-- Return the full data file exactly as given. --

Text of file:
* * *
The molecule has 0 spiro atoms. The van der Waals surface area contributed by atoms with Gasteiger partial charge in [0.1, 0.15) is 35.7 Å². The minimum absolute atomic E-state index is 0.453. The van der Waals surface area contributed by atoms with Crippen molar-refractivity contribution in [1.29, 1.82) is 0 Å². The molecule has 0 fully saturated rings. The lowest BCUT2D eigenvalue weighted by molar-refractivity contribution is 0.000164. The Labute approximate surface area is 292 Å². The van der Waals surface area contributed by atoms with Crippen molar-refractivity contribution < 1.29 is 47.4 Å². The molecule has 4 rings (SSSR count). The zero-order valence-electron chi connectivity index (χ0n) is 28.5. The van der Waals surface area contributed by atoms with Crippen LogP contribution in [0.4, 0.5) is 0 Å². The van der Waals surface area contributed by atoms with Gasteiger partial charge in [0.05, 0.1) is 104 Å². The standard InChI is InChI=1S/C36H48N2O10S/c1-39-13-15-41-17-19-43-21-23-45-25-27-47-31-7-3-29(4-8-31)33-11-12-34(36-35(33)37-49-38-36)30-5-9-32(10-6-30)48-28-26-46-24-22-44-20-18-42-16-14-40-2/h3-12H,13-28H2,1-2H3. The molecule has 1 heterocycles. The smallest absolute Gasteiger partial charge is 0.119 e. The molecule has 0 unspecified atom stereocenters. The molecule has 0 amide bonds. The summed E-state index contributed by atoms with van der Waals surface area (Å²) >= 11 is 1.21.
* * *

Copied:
The molecule has 0 spiro atoms. The van der Waals surface area contributed by atoms with Gasteiger partial charge in [0.1, 0.15) is 35.7 Å². The minimum absolute atomic E-state index is 0.453. The van der Waals surface area contributed by atoms with Crippen molar-refractivity contribution in [1.29, 1.82) is 0 Å². The molecule has 0 fully saturated rings. The lowest BCUT2D eigenvalue weighted by molar-refractivity contribution is 0.000164. The Labute approximate surface area is 292 Å². The van der Waals surface area contributed by atoms with Crippen molar-refractivity contribution < 1.29 is 47.4 Å². The molecule has 4 rings (SSSR count). The zero-order valence-electron chi connectivity index (χ0n) is 28.5. The van der Waals surface area contributed by atoms with Crippen LogP contribution in [0.4, 0.5) is 0 Å². The van der Waals surface area contributed by atoms with Gasteiger partial charge in [0.05, 0.1) is 104 Å². The standard InChI is InChI=1S/C36H48N2O10S/c1-39-13-15-41-17-19-43-21-23-45-25-27-47-31-7-3-29(4-8-31)33-11-12-34(36-35(33)37-49-38-36)30-5-9-32(10-6-30)48-28-26-46-24-22-44-20-18-42-16-14-40-2/h3-12H,13-28H2,1-2H3. The molecule has 1 heterocycles. The smallest absolute Gasteiger partial charge is 0.119 e. The molecule has 0 unspecified atom stereocenters. The molecule has 0 amide bonds. The summed E-state index contributed by atoms with van der Waals surface area (Å²) >= 11 is 1.21.